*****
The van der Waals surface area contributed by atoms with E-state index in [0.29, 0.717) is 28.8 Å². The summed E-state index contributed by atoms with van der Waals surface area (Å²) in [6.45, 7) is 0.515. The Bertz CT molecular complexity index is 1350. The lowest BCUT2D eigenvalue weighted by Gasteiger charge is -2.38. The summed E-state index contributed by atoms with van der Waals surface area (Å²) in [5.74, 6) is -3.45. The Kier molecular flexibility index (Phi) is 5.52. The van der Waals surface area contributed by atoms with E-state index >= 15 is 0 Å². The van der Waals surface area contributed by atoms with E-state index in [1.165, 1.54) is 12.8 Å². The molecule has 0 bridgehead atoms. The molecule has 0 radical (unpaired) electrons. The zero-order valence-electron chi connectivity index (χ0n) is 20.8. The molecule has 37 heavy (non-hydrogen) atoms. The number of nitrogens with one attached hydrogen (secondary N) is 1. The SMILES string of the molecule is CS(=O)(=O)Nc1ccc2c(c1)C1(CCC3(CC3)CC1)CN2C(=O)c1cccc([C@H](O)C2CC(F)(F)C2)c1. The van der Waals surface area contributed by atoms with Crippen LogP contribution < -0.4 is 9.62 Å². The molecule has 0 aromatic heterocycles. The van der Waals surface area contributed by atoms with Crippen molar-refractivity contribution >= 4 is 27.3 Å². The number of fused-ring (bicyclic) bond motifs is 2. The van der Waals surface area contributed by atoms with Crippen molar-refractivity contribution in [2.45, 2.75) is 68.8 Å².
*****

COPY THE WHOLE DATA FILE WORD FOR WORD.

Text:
The van der Waals surface area contributed by atoms with E-state index in [0.29, 0.717) is 28.8 Å². The summed E-state index contributed by atoms with van der Waals surface area (Å²) in [6.45, 7) is 0.515. The Bertz CT molecular complexity index is 1350. The lowest BCUT2D eigenvalue weighted by Gasteiger charge is -2.38. The summed E-state index contributed by atoms with van der Waals surface area (Å²) in [5.74, 6) is -3.45. The Kier molecular flexibility index (Phi) is 5.52. The van der Waals surface area contributed by atoms with E-state index >= 15 is 0 Å². The van der Waals surface area contributed by atoms with E-state index in [1.165, 1.54) is 12.8 Å². The molecule has 0 bridgehead atoms. The molecule has 0 radical (unpaired) electrons. The zero-order valence-electron chi connectivity index (χ0n) is 20.8. The molecule has 37 heavy (non-hydrogen) atoms. The number of nitrogens with one attached hydrogen (secondary N) is 1. The SMILES string of the molecule is CS(=O)(=O)Nc1ccc2c(c1)C1(CCC3(CC3)CC1)CN2C(=O)c1cccc([C@H](O)C2CC(F)(F)C2)c1. The van der Waals surface area contributed by atoms with Crippen LogP contribution < -0.4 is 9.62 Å². The molecule has 0 aromatic heterocycles. The van der Waals surface area contributed by atoms with Crippen molar-refractivity contribution >= 4 is 27.3 Å². The number of fused-ring (bicyclic) bond motifs is 2. The van der Waals surface area contributed by atoms with Crippen molar-refractivity contribution in [2.45, 2.75) is 68.8 Å².